The Health Resources and Services Administration (HRSA) announced that Saint Francis Healthcare System was awarded a RMOMS (Rural Maternity Obstetrics Management Strategies) grant. The grant, one of only three awarded nationwide, focuses on the six Missouri Bootheel counties of Dunklin, Mississippi, New Madrid, Pemiscot, Scott and Stoddard. The award totals more than $3 million. Programs in New Mexico and Texas also received funding.
Pemiscot Memorial Hospital discontinued obstetrics services in 2014 and Twin Rivers Regional Medical Center closed in 2018, leaving many women with no services or quite a distance to travel for care. The RMOMS program seeks to improve access to and continuity of maternal and obstetrics care in rural communities. Collaboration was a key requirement for this grant.
The award brings together 14 separate organizations representing more than 20 separate entities in a joint effort to improve maternal and infant health in the Bootheel. Those 14 organizations include Saint Francis Healthcare System; Missouri Delta Medical Center; Pemiscot Memorial Health Systems; Poplar Bluff Regional Medical Center; SoutheastHEALTH; SSM Health – St. Mary’s Hospital; Bootheel Network for Health Improvement (BNHI) representing Dunklin, New Madrid, Mississippi, Pemiscot, Scott and Stoddard County Health Departments; SEMO Health Network; Bootheel Counseling Services; FCC Behavioral Health; Gibson Recovery Center; Bootheel Babies and Families; Building Block/Nurse Family Partnership® and Missouri Bootheel Regional Consortium/Bootheel Healthy Start.
The project, called Bootheel Perinatal Network Project, will support health care providers, hospitals, public health and social support agencies to work together with communities to build on local resources to meet the health care needs of women and newborns. Funding through the RMOMs award illustrates the partners’ commitment to creating a system of care that works equally well for everyone in the Bootheel.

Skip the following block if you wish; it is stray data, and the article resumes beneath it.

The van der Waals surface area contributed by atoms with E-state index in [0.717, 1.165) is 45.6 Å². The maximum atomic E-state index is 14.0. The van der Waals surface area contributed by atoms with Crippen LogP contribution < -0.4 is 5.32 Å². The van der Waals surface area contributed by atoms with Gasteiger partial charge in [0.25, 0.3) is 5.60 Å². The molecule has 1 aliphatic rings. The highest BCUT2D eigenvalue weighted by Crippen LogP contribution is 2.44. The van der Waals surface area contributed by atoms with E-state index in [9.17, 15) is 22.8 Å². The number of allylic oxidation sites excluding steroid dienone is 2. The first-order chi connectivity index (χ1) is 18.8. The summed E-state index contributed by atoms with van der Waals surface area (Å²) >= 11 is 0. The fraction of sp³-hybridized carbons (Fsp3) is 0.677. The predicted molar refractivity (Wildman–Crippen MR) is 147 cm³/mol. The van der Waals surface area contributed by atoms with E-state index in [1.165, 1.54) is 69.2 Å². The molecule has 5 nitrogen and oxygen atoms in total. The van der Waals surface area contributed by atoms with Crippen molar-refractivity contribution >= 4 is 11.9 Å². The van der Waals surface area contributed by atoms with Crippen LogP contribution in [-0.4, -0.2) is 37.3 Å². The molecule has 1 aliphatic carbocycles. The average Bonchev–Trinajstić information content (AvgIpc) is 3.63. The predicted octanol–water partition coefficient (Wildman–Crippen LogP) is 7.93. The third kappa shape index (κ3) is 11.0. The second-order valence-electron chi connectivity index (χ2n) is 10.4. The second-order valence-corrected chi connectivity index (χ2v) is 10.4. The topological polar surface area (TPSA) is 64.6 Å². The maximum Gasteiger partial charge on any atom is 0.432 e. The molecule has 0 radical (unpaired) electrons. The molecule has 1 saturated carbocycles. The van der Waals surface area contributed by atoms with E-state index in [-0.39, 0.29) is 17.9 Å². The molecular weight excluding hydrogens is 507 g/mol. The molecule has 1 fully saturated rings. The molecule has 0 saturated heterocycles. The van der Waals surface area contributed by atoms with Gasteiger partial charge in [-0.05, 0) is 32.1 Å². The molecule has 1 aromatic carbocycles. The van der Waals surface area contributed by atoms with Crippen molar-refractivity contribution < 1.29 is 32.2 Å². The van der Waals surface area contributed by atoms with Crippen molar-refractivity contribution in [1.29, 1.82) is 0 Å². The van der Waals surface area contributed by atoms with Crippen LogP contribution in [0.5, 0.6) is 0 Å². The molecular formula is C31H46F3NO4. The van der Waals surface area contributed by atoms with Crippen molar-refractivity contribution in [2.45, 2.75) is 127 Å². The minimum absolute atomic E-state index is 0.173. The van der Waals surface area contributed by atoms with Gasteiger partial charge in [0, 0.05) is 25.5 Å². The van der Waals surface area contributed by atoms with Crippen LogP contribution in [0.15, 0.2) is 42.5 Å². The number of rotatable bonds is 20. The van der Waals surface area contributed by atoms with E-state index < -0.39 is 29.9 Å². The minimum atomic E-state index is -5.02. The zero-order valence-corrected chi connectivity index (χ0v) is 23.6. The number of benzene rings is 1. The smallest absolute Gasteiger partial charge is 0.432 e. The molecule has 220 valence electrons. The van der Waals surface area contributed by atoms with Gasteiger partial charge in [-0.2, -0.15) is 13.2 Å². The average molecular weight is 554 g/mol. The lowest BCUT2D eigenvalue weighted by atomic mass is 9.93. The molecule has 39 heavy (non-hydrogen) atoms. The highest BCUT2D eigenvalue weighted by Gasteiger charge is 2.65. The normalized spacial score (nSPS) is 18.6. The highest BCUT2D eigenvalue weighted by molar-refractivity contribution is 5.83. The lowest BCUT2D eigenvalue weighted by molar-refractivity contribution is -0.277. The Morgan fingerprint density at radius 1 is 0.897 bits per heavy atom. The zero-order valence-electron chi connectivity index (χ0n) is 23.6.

U.S. Senator Roy Blunt (Mo.) commended the U.S. Department of Health and Human Services (HHS) for awarding the grant funding. As chairman of the appropriations subcommittee that funds HHS, Blunt secured funding for the program in the FY2019 appropriations bill. “Rural areas have unique needs when it comes to all aspects of health care delivery, including maternal health,” said Blunt. “This program will help rural communities develop and implement strategies that will improve access to maternal health in Missouri and provide a model for other areas nationwide. Making sure women in rural areas have access to the care they need to support a healthy pregnancy and birth will remain a priority.”
Dr. Karlyle Christian Ritter, one of the medical directors on the initiative said, “The causes of higher than average maternal mortality and morbidity in southeast Missouri are multifactorial. Having organizations tackle this issue from different vantage points collaborating under one halo will impact the region in a powerful way.”
This program is supported by the Health Resources and Services Administration (HRSA) of the U.S. Department of Health and Human Services (HHS) as part of an award totaling $3,252,972 with 7.8% funded with non-governmental sources. The contents of this document are those of the authors and do not necessarily represent the official views of, nor an endorsement, by HRSA, HHS or the U.S. Government.